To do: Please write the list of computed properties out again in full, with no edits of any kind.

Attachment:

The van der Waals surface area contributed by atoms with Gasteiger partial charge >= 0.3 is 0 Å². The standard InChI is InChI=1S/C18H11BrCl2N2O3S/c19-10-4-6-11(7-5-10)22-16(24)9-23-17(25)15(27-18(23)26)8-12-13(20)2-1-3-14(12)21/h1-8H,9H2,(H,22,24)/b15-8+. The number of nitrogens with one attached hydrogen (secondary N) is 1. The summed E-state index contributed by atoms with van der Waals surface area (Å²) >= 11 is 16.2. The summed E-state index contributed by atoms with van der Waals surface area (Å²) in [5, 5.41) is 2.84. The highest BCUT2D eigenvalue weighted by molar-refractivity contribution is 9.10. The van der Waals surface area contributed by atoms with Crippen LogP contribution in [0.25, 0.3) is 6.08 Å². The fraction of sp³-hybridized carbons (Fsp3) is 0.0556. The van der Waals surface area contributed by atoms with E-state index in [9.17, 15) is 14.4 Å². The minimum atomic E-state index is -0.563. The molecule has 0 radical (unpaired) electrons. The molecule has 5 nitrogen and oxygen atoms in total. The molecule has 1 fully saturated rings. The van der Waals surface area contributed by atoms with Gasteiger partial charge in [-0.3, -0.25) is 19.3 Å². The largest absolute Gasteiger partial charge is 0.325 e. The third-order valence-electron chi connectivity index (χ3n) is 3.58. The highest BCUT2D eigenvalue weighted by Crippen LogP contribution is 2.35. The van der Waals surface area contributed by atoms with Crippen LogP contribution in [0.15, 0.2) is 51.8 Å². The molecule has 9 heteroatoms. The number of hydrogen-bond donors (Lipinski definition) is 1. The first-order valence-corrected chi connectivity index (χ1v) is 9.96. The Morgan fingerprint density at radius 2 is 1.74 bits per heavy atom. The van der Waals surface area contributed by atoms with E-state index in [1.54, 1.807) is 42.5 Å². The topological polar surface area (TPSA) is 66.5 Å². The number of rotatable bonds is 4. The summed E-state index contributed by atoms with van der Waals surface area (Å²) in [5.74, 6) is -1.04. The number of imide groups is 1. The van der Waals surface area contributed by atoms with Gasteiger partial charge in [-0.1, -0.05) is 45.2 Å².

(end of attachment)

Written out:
The van der Waals surface area contributed by atoms with Gasteiger partial charge >= 0.3 is 0 Å². The standard InChI is InChI=1S/C18H11BrCl2N2O3S/c19-10-4-6-11(7-5-10)22-16(24)9-23-17(25)15(27-18(23)26)8-12-13(20)2-1-3-14(12)21/h1-8H,9H2,(H,22,24)/b15-8+. The number of nitrogens with one attached hydrogen (secondary N) is 1. The summed E-state index contributed by atoms with van der Waals surface area (Å²) >= 11 is 16.2. The summed E-state index contributed by atoms with van der Waals surface area (Å²) in [5, 5.41) is 2.84. The highest BCUT2D eigenvalue weighted by molar-refractivity contribution is 9.10. The van der Waals surface area contributed by atoms with Crippen LogP contribution in [0.25, 0.3) is 6.08 Å². The fraction of sp³-hybridized carbons (Fsp3) is 0.0556. The van der Waals surface area contributed by atoms with E-state index in [9.17, 15) is 14.4 Å². The minimum atomic E-state index is -0.563. The molecule has 0 radical (unpaired) electrons. The molecule has 5 nitrogen and oxygen atoms in total. The molecule has 1 fully saturated rings. The van der Waals surface area contributed by atoms with Gasteiger partial charge in [-0.3, -0.25) is 19.3 Å². The largest absolute Gasteiger partial charge is 0.325 e. The third-order valence-electron chi connectivity index (χ3n) is 3.58. The highest BCUT2D eigenvalue weighted by Crippen LogP contribution is 2.35. The van der Waals surface area contributed by atoms with Crippen LogP contribution in [0.15, 0.2) is 51.8 Å². The molecule has 9 heteroatoms. The number of hydrogen-bond donors (Lipinski definition) is 1. The first-order valence-corrected chi connectivity index (χ1v) is 9.96. The Morgan fingerprint density at radius 2 is 1.74 bits per heavy atom. The van der Waals surface area contributed by atoms with E-state index in [1.54, 1.807) is 42.5 Å². The topological polar surface area (TPSA) is 66.5 Å². The number of rotatable bonds is 4. The summed E-state index contributed by atoms with van der Waals surface area (Å²) in [5.74, 6) is -1.04. The number of imide groups is 1. The van der Waals surface area contributed by atoms with Gasteiger partial charge in [-0.1, -0.05) is 45.2 Å².